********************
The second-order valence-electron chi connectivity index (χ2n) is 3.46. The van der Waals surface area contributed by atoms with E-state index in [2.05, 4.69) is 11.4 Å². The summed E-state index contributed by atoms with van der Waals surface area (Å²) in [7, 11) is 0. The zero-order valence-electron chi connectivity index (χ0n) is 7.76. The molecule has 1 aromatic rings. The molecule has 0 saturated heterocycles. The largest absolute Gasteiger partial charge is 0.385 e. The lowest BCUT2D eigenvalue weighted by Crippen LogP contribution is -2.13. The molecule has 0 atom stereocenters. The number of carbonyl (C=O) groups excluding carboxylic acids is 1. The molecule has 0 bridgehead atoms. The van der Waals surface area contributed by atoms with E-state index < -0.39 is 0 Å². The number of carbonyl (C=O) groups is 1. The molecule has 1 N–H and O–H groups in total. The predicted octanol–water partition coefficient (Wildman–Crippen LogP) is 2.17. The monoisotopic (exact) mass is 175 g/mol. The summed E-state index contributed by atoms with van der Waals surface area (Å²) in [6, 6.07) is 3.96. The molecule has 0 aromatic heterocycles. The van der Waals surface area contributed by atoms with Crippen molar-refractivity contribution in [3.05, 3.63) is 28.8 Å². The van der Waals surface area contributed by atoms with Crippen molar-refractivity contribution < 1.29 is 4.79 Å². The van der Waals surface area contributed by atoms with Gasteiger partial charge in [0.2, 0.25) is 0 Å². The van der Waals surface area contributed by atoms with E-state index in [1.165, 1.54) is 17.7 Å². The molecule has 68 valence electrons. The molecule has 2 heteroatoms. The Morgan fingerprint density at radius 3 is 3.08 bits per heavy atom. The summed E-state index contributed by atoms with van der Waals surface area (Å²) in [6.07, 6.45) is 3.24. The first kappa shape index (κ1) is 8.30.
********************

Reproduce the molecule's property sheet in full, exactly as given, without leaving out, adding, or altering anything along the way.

The second-order valence-electron chi connectivity index (χ2n) is 3.46. The van der Waals surface area contributed by atoms with E-state index in [2.05, 4.69) is 11.4 Å². The summed E-state index contributed by atoms with van der Waals surface area (Å²) in [7, 11) is 0. The zero-order valence-electron chi connectivity index (χ0n) is 7.76. The molecule has 1 aromatic rings. The molecule has 0 saturated heterocycles. The largest absolute Gasteiger partial charge is 0.385 e. The lowest BCUT2D eigenvalue weighted by Crippen LogP contribution is -2.13. The molecule has 0 atom stereocenters. The number of carbonyl (C=O) groups excluding carboxylic acids is 1. The molecule has 0 bridgehead atoms. The van der Waals surface area contributed by atoms with E-state index < -0.39 is 0 Å². The number of carbonyl (C=O) groups is 1. The molecule has 1 N–H and O–H groups in total. The predicted octanol–water partition coefficient (Wildman–Crippen LogP) is 2.17. The monoisotopic (exact) mass is 175 g/mol. The summed E-state index contributed by atoms with van der Waals surface area (Å²) in [6, 6.07) is 3.96. The molecule has 0 aromatic heterocycles. The van der Waals surface area contributed by atoms with Crippen molar-refractivity contribution in [3.05, 3.63) is 28.8 Å². The van der Waals surface area contributed by atoms with Crippen molar-refractivity contribution < 1.29 is 4.79 Å². The van der Waals surface area contributed by atoms with Gasteiger partial charge in [0.2, 0.25) is 0 Å². The van der Waals surface area contributed by atoms with E-state index in [1.165, 1.54) is 17.7 Å². The molecule has 68 valence electrons. The molecule has 2 heteroatoms. The Morgan fingerprint density at radius 3 is 3.08 bits per heavy atom. The summed E-state index contributed by atoms with van der Waals surface area (Å²) in [6.07, 6.45) is 3.24. The first kappa shape index (κ1) is 8.30.